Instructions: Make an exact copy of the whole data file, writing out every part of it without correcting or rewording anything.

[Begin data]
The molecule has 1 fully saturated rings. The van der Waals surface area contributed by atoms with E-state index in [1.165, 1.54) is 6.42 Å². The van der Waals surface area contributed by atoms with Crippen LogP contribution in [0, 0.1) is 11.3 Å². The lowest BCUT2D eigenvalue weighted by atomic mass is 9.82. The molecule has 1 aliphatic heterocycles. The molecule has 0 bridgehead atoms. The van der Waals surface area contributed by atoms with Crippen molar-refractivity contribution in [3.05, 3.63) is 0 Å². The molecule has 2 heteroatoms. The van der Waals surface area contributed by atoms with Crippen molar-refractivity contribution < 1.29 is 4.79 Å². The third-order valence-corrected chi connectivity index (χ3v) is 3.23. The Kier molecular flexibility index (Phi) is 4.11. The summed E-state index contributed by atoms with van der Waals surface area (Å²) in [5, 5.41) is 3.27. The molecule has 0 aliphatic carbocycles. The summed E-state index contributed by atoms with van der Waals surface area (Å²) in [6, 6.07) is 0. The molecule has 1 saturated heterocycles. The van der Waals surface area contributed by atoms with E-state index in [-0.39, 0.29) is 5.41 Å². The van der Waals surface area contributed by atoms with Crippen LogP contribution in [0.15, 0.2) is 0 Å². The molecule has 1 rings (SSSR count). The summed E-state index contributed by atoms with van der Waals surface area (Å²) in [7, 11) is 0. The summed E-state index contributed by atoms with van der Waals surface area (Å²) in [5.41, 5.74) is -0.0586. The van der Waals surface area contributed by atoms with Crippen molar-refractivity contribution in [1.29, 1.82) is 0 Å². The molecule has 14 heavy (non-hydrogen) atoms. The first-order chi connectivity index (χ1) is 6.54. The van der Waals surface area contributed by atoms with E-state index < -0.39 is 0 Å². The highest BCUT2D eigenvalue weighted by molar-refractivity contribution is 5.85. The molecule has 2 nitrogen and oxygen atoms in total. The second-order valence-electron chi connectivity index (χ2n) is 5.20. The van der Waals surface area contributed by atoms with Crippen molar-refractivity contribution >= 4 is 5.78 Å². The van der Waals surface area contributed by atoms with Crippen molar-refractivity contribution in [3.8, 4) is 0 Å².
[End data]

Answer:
The molecule has 1 fully saturated rings. The van der Waals surface area contributed by atoms with E-state index in [1.165, 1.54) is 6.42 Å². The van der Waals surface area contributed by atoms with Crippen LogP contribution in [0, 0.1) is 11.3 Å². The lowest BCUT2D eigenvalue weighted by atomic mass is 9.82. The molecule has 1 aliphatic heterocycles. The molecule has 0 bridgehead atoms. The van der Waals surface area contributed by atoms with Crippen molar-refractivity contribution in [3.05, 3.63) is 0 Å². The molecule has 2 heteroatoms. The van der Waals surface area contributed by atoms with Crippen molar-refractivity contribution < 1.29 is 4.79 Å². The third-order valence-corrected chi connectivity index (χ3v) is 3.23. The Kier molecular flexibility index (Phi) is 4.11. The summed E-state index contributed by atoms with van der Waals surface area (Å²) in [5, 5.41) is 3.27. The molecule has 0 aliphatic carbocycles. The summed E-state index contributed by atoms with van der Waals surface area (Å²) in [6, 6.07) is 0. The molecule has 1 saturated heterocycles. The van der Waals surface area contributed by atoms with E-state index in [-0.39, 0.29) is 5.41 Å². The van der Waals surface area contributed by atoms with Crippen LogP contribution in [0.15, 0.2) is 0 Å². The molecule has 1 rings (SSSR count). The summed E-state index contributed by atoms with van der Waals surface area (Å²) in [7, 11) is 0. The summed E-state index contributed by atoms with van der Waals surface area (Å²) in [5.41, 5.74) is -0.0586. The van der Waals surface area contributed by atoms with Crippen molar-refractivity contribution in [1.29, 1.82) is 0 Å². The molecule has 14 heavy (non-hydrogen) atoms. The first-order chi connectivity index (χ1) is 6.54. The van der Waals surface area contributed by atoms with E-state index < -0.39 is 0 Å². The highest BCUT2D eigenvalue weighted by molar-refractivity contribution is 5.85. The molecule has 2 nitrogen and oxygen atoms in total. The second-order valence-electron chi connectivity index (χ2n) is 5.20. The van der Waals surface area contributed by atoms with Crippen molar-refractivity contribution >= 4 is 5.78 Å². The van der Waals surface area contributed by atoms with Crippen molar-refractivity contribution in [3.8, 4) is 0 Å².